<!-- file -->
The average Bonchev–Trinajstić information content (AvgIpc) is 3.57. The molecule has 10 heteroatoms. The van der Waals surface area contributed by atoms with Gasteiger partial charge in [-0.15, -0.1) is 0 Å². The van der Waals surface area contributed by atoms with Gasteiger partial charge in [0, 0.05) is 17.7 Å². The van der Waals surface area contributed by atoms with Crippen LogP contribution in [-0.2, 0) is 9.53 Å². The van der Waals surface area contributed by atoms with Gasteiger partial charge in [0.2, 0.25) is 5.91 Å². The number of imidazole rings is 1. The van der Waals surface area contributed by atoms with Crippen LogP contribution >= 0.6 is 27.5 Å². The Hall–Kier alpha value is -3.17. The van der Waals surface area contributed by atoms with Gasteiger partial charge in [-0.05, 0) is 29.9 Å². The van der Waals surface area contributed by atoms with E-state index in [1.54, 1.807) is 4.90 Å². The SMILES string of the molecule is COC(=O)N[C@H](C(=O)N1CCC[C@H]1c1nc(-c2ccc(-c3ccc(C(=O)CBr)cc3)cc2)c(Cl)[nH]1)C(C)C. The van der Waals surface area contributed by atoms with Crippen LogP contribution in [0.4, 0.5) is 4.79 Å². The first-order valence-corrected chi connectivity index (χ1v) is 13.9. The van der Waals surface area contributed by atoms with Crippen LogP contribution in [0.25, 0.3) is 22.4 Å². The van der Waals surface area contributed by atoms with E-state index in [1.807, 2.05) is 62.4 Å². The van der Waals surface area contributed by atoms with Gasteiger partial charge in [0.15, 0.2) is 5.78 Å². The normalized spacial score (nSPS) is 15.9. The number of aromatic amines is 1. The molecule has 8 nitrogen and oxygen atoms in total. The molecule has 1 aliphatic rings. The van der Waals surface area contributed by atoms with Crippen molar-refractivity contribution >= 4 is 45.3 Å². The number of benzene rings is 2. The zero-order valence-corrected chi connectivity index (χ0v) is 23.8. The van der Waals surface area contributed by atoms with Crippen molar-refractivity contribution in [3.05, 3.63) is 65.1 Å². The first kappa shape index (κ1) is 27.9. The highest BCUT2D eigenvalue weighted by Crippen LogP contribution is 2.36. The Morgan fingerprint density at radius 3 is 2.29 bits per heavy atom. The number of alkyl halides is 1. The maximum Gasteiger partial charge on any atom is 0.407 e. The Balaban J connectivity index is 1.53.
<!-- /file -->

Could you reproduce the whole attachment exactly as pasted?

The average Bonchev–Trinajstić information content (AvgIpc) is 3.57. The molecule has 10 heteroatoms. The van der Waals surface area contributed by atoms with Gasteiger partial charge in [-0.15, -0.1) is 0 Å². The van der Waals surface area contributed by atoms with Gasteiger partial charge in [0, 0.05) is 17.7 Å². The van der Waals surface area contributed by atoms with Crippen LogP contribution in [-0.2, 0) is 9.53 Å². The van der Waals surface area contributed by atoms with Gasteiger partial charge in [0.2, 0.25) is 5.91 Å². The number of imidazole rings is 1. The van der Waals surface area contributed by atoms with Crippen LogP contribution >= 0.6 is 27.5 Å². The Hall–Kier alpha value is -3.17. The van der Waals surface area contributed by atoms with Gasteiger partial charge in [-0.05, 0) is 29.9 Å². The van der Waals surface area contributed by atoms with E-state index in [1.54, 1.807) is 4.90 Å². The SMILES string of the molecule is COC(=O)N[C@H](C(=O)N1CCC[C@H]1c1nc(-c2ccc(-c3ccc(C(=O)CBr)cc3)cc2)c(Cl)[nH]1)C(C)C. The van der Waals surface area contributed by atoms with Crippen LogP contribution in [0.4, 0.5) is 4.79 Å². The first-order valence-corrected chi connectivity index (χ1v) is 13.9. The van der Waals surface area contributed by atoms with Crippen LogP contribution in [0.25, 0.3) is 22.4 Å². The van der Waals surface area contributed by atoms with E-state index in [1.807, 2.05) is 62.4 Å². The van der Waals surface area contributed by atoms with Gasteiger partial charge in [0.15, 0.2) is 5.78 Å². The normalized spacial score (nSPS) is 15.9. The number of aromatic amines is 1. The molecule has 8 nitrogen and oxygen atoms in total. The molecule has 1 aliphatic rings. The van der Waals surface area contributed by atoms with Crippen molar-refractivity contribution >= 4 is 45.3 Å². The number of benzene rings is 2. The zero-order valence-corrected chi connectivity index (χ0v) is 23.8. The van der Waals surface area contributed by atoms with Crippen molar-refractivity contribution in [3.05, 3.63) is 65.1 Å². The first kappa shape index (κ1) is 27.9. The highest BCUT2D eigenvalue weighted by Crippen LogP contribution is 2.36. The Morgan fingerprint density at radius 3 is 2.29 bits per heavy atom. The number of alkyl halides is 1. The maximum Gasteiger partial charge on any atom is 0.407 e. The Balaban J connectivity index is 1.53.